If we try to increase PLC performance and compensate for some of its shortcomings by virtualizing PLC, the first thing to consider is aiming at plausible application scenarios. For OEM machinery that employs a large number of tiny PLCs, there is no need to virtualize them. Unless this industrial equipment is concentrated in a workshop and has established a PLC cluster, the outcome is plainly not worth the candle.

A PLC's dependability is high enough, its anti-interference ability is strong enough, it can work normally in difficult industrial environments for more than 10 years, and its maintenance cost is extremely low. It is insignificant if the virtualized PLC can be substituted functionally but cannot attain its reliability, electromagnetic compatibility, and environmental adaptability. When it comes to high-volume, high-value items (such as cigarette machines and high-speed filling machinery), the virtualization of PLC will not be worth the candle if the shutdown results in significant losses. Similarly, virtualized PLCs are ineffective when the production cycle is short and high-speed motion control is required.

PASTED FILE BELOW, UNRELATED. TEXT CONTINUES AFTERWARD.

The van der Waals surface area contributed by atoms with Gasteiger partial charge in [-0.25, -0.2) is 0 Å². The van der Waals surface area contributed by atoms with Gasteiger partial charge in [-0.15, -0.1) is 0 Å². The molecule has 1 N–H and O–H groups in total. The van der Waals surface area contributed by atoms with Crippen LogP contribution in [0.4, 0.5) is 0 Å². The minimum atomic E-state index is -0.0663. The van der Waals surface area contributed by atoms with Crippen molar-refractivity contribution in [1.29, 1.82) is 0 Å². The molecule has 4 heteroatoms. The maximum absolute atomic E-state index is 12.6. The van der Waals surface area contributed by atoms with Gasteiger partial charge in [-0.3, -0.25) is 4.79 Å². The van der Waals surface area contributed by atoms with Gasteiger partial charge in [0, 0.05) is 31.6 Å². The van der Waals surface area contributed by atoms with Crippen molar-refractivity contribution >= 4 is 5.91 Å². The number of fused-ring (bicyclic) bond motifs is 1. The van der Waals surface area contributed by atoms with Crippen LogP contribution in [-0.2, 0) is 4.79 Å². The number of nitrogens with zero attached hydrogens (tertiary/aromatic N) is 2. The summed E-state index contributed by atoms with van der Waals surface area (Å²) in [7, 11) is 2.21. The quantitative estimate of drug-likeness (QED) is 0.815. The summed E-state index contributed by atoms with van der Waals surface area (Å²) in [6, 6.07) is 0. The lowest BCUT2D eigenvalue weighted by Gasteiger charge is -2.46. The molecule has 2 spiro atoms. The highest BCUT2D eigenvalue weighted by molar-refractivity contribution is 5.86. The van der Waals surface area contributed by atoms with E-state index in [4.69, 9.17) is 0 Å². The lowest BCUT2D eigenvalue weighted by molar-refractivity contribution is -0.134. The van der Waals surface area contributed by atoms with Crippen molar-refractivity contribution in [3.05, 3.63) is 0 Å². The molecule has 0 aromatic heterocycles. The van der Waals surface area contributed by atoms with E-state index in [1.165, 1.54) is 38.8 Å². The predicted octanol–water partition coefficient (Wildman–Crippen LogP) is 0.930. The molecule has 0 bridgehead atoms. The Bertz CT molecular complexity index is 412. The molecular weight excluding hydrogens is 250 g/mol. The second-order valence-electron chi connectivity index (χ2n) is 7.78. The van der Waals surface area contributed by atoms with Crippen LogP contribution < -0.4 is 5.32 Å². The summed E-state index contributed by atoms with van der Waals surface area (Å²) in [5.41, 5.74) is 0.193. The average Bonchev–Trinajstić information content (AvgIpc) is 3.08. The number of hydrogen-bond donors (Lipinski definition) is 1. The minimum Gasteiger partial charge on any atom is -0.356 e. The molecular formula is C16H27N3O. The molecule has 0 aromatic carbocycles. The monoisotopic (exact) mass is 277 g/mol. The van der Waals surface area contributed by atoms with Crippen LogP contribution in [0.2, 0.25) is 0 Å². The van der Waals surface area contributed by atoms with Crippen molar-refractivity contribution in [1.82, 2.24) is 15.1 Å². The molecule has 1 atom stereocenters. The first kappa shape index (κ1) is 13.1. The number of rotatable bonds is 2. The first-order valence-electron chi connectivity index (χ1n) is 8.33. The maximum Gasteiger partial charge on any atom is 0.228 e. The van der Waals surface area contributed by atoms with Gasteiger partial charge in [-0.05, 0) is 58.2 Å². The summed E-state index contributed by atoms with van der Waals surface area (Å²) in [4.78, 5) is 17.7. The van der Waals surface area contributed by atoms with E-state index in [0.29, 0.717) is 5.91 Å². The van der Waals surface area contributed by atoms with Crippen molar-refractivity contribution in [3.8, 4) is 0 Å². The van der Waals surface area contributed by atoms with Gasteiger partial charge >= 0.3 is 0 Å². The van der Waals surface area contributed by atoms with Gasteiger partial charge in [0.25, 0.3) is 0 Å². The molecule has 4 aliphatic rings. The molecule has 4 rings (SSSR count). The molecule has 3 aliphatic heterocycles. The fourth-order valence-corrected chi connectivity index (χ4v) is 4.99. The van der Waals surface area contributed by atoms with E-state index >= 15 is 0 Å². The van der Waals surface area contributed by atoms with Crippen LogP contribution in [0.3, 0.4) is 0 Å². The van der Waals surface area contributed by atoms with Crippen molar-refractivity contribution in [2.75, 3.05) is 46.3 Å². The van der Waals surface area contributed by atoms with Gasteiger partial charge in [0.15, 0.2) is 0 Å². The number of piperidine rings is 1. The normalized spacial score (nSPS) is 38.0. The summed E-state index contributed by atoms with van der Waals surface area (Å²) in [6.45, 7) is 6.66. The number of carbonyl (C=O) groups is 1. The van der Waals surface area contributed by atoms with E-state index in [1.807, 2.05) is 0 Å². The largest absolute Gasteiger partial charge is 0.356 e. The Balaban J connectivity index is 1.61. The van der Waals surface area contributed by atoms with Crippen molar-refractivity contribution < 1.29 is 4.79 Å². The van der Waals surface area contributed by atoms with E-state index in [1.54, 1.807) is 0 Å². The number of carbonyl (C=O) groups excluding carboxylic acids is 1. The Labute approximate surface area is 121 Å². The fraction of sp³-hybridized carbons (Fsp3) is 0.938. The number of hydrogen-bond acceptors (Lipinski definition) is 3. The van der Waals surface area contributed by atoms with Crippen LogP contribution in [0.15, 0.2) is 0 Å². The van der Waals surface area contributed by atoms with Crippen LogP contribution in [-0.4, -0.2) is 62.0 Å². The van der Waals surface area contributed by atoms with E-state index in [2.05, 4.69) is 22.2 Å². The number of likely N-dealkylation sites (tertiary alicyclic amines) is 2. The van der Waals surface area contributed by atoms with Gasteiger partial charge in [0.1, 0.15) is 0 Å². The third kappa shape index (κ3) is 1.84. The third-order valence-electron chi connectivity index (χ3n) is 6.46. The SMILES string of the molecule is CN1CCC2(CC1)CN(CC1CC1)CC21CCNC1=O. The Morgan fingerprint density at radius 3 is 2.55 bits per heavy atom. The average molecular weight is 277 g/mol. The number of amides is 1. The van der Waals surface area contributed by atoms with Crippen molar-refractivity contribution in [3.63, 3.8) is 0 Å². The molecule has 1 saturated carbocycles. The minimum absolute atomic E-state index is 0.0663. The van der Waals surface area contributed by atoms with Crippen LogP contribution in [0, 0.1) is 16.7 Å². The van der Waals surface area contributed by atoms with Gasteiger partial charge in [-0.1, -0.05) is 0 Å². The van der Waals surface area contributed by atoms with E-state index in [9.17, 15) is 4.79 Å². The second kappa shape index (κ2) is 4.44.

This is due to the fact that all studies and software products involving virtual PLCs have been carried out since 2012. The deterministic real-time control cycle has never exceeded 10ms. Is this a stumbling block for virtual PLCs? It needs to be seen whether this is the essence of virtual PLC functioning. How can the value of PLC virtualization be realized? PLCs have established a reputation in industrial settings for being cost-effective, dependable, durable, modular, and simple to maintain. So, can virtualization assist PLCs in becoming quicker, less expensive, and more robust? When enterprises count their company's OT assets and IT assets separately, they frequently discover that OT equipment assets not only outnumber IT assets in number but also in value. According to statistics from one of the world's top three energy companies, this multinational company with over 50,000 employees has more than twice the amount of OT equipment assets than global IT assets.